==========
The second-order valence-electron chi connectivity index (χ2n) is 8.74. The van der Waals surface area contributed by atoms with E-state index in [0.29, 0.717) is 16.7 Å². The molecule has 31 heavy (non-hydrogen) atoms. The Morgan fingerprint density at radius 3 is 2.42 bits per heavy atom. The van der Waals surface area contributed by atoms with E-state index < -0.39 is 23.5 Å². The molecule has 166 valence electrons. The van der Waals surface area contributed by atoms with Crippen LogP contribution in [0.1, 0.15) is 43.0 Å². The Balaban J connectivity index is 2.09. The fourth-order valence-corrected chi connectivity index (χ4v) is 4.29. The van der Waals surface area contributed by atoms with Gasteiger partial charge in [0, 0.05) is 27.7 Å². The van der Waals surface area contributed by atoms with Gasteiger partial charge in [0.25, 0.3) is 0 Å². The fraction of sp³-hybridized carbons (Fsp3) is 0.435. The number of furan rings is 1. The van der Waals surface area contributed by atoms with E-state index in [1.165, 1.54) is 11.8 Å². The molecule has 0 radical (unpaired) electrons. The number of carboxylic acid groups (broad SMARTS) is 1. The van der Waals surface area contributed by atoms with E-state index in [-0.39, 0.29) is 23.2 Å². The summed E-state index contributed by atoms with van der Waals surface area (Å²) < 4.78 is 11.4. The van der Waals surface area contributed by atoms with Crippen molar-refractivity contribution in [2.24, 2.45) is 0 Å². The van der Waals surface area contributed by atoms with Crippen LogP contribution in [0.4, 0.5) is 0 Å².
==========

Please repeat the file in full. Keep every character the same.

The second-order valence-electron chi connectivity index (χ2n) is 8.74. The van der Waals surface area contributed by atoms with E-state index in [0.29, 0.717) is 16.7 Å². The molecule has 31 heavy (non-hydrogen) atoms. The Morgan fingerprint density at radius 3 is 2.42 bits per heavy atom. The van der Waals surface area contributed by atoms with E-state index < -0.39 is 23.5 Å². The molecule has 166 valence electrons. The van der Waals surface area contributed by atoms with Crippen LogP contribution in [0.1, 0.15) is 43.0 Å². The Balaban J connectivity index is 2.09. The fourth-order valence-corrected chi connectivity index (χ4v) is 4.29. The van der Waals surface area contributed by atoms with Gasteiger partial charge in [0, 0.05) is 27.7 Å². The van der Waals surface area contributed by atoms with Gasteiger partial charge in [0.25, 0.3) is 0 Å². The fraction of sp³-hybridized carbons (Fsp3) is 0.435. The number of furan rings is 1. The van der Waals surface area contributed by atoms with E-state index in [1.165, 1.54) is 11.8 Å². The molecule has 0 radical (unpaired) electrons. The number of carboxylic acid groups (broad SMARTS) is 1. The van der Waals surface area contributed by atoms with E-state index in [-0.39, 0.29) is 23.2 Å². The summed E-state index contributed by atoms with van der Waals surface area (Å²) < 4.78 is 11.4. The van der Waals surface area contributed by atoms with Crippen molar-refractivity contribution in [2.24, 2.45) is 0 Å². The van der Waals surface area contributed by atoms with Crippen LogP contribution in [0.4, 0.5) is 0 Å².